Inside US House speaker Mike Johnson’s conversion on aid for Ukraine

Breakthrough move to hold vote followed campaign by evangelical Christians and intelligence chiefs

In the last week of February, a large billboard appeared across the street from Mike Johnson’s home church in Benton, Louisiana.

“For such a time as this,” it read, quoting a Bible verse alongside an image of a damaged Baptist church in Berdyansk, Ukraine. It addressed Johnson by name.

The advertisement was paid for by Razom, a Ukrainian human rights group, and appealed to Johnson’s deep Christian faith – and his power as speaker of the US House of Representatives to secure billions of dollars in US funding for Ukraine’s defence against Russia’s full-scale invasion.

The campaign paid off last week, when Johnson shocked Washington and US allies around the world by allowing the House to vote for that aid, unblocking $95 billion (€89 billion) in funds for Ukraine, Israel and Taiwan.


The Senate also passed the package on Tuesday night. President Joe Biden signed it into law on Wednesday and said shipments of weapons to Ukraine would start “right away” – crucial support just as Russian forces threaten to overwhelm Ukrainian defences.

It marks a huge U-turn for Johnson, who had previously voted repeatedly against Ukraine aid, and for months used his power as speaker to block a vote on new support. And it culminates a months-long, behind-the-scenes campaign by intelligence chiefs, White House officials, European diplomats and evangelical Christians from Ukraine to persuade him.

People close to Johnson insist that he has long been sympathetic to the Ukrainian people’s plight and spent recent months trying to find a way forward to satisfy feuding factions within the Republican Party, including isolationists who have threatened to oust him over his support for Ukraine.

“He has never had a lack of clarity about who is right and wrong in this conflict,” said one person close to Johnson.

The White House first reached out to Johnson just days after he became speaker in October, according to administration officials who said he was initially briefed on Ukraine by US national security adviser Jake Sullivan.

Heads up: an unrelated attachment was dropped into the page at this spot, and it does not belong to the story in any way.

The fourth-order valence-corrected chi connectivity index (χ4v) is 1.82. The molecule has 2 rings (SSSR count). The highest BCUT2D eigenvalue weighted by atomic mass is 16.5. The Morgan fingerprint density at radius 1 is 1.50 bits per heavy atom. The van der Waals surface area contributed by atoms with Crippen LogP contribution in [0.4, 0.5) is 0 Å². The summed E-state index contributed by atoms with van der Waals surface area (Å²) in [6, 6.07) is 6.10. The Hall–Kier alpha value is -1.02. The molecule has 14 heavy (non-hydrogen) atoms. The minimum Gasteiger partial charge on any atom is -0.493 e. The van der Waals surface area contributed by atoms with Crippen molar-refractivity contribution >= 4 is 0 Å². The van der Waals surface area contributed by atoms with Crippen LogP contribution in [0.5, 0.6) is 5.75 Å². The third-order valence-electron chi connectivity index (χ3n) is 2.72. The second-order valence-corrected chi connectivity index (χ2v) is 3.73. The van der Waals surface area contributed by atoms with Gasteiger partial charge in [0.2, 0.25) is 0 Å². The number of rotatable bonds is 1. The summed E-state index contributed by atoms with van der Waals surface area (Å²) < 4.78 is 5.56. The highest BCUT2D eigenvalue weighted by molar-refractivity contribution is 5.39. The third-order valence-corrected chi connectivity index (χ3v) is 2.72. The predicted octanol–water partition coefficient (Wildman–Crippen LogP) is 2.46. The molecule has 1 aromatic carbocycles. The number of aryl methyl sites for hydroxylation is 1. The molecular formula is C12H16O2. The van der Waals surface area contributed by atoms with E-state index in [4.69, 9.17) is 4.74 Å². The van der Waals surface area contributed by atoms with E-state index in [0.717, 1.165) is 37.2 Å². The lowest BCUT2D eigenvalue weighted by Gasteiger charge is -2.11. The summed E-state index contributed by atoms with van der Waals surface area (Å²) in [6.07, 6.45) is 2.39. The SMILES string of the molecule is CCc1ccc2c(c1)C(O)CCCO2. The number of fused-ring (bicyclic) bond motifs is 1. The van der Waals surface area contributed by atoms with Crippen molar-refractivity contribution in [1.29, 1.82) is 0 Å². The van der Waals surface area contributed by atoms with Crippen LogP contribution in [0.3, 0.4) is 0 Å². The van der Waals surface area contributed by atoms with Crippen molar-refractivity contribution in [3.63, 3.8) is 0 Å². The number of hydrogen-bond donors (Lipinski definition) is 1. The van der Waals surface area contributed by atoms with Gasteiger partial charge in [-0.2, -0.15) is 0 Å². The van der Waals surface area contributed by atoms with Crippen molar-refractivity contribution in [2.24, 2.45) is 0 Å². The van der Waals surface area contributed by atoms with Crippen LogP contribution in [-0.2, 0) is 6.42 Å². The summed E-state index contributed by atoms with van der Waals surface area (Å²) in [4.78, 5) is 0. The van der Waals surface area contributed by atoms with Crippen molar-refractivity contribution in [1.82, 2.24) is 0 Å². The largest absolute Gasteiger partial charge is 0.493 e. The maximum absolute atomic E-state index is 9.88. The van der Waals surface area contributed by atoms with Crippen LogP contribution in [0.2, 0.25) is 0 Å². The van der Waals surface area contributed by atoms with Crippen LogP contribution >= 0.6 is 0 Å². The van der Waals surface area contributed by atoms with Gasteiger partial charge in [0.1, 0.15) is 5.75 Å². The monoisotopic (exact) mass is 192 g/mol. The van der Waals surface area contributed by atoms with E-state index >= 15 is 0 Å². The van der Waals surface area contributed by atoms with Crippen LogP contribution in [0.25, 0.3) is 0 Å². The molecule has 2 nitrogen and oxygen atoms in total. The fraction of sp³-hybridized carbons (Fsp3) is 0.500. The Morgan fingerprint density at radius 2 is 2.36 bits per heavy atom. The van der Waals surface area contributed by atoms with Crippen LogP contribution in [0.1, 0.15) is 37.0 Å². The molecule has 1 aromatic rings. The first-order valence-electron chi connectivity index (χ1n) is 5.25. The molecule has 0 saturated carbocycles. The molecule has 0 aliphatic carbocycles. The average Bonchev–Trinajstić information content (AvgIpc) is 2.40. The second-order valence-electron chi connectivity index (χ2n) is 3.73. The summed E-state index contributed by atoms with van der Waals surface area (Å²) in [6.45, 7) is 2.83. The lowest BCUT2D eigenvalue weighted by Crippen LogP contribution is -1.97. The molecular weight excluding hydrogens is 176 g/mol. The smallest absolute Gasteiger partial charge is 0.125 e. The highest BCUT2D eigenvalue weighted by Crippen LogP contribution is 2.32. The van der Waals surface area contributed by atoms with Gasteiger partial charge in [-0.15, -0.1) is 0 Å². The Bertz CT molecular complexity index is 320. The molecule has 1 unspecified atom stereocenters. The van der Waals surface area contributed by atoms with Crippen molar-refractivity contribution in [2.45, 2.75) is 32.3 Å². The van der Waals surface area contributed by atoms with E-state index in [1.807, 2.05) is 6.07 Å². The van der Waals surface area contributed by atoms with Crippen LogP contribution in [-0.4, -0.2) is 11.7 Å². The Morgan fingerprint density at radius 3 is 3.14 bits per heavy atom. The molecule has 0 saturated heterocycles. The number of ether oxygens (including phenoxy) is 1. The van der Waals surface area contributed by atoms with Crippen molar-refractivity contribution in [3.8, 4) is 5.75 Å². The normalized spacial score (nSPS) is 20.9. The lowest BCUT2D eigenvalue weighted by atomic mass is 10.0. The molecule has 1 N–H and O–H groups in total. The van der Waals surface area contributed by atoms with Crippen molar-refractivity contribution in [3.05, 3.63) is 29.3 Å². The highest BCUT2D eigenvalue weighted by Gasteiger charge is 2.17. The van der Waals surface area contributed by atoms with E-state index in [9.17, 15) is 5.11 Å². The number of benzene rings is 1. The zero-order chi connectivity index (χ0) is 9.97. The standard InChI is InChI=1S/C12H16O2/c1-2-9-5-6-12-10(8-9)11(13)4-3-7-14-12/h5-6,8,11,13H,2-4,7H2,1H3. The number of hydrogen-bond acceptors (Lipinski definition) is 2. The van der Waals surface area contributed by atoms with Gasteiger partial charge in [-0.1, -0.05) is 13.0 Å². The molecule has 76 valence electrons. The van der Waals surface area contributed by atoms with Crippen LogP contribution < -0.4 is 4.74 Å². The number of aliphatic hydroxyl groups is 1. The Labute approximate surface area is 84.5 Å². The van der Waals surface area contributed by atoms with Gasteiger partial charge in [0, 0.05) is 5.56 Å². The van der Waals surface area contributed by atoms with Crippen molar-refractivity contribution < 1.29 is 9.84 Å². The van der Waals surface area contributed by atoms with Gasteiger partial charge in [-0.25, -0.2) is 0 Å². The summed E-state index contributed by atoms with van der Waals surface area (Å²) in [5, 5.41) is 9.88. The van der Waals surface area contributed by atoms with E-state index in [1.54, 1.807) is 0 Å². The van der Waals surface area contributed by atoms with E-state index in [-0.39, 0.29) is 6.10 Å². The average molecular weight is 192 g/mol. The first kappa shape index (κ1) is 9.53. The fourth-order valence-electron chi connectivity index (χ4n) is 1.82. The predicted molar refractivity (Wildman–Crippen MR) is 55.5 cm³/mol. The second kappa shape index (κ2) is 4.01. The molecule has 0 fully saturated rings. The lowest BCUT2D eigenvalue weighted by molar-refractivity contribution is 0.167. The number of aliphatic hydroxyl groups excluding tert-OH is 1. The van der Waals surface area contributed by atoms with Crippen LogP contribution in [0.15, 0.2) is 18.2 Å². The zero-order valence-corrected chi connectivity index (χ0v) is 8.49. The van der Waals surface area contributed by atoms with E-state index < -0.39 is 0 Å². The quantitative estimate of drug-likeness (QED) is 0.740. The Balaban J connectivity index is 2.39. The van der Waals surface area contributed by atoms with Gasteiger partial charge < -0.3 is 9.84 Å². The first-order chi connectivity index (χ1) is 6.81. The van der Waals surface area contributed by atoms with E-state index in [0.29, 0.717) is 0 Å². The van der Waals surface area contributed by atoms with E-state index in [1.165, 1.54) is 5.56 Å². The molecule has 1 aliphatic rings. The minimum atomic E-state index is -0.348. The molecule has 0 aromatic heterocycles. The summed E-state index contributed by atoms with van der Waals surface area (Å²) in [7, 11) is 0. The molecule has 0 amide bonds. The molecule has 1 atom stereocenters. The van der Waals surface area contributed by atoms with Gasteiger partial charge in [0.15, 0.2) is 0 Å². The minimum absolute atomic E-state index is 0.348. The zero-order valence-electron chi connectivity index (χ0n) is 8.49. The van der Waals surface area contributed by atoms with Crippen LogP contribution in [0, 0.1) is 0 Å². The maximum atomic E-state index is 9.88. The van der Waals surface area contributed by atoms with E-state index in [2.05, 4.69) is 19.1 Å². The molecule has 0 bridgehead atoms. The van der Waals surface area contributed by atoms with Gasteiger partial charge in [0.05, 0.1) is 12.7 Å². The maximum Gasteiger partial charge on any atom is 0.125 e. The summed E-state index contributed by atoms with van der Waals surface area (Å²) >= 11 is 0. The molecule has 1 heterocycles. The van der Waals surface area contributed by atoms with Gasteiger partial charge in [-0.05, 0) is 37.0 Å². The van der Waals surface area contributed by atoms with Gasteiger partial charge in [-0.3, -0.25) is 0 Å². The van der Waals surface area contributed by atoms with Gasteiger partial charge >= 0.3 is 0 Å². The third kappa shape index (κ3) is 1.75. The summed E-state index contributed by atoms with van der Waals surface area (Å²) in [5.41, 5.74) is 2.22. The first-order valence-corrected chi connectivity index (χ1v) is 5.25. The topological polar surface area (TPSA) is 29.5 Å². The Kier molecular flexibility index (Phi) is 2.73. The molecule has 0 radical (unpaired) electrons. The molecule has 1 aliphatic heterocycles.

Yet by February of this year, it was Biden himself who applied pressure, summoning Johnson to the Oval Office and urging him to stop stalling over a funding bill for Kyiv and Israel that had passed the Senate weeks earlier.

Chuck Schumer, the Senate majority leader, described the encounter as among the “most intense” he had participated in. But when Johnson emerged, he gave little indication that he had been won over.

European nations, fearing new US support for Ukraine was dead, rushed to find alternative funds for Kyiv. Ukrainian military leaders warned they were running out of ammunition.

In retrospect, people familiar with the Oval Office meeting now argue it was pivotal to Johnson’s willingness to negotiate. The attendees, who also included Democratic House leader Hakeem Jeffries and Republican Senate minority leader Mitch McConnell, were briefed on Ukraine by Sullivan and CIA director Bill Burns.

Johnson was briefed again more recently by Burns, who hosted the speaker’s staff at CIA headquarters to talk about Ukraine on March 29th, according to administration officials.

Johnson also received briefings from top Pentagon officials, including those from United States European Command. The intelligence was persuasive.

“I really do believe the intel and the briefings that we’ve gotten,” Johnson said last week as he explained his decision to call a vote. “I believe Xi [Jinping] and Vladimir Putin and Iran really are an axis of evil ... I think Vladimir Putin would continue to march through Europe if he were allowed.”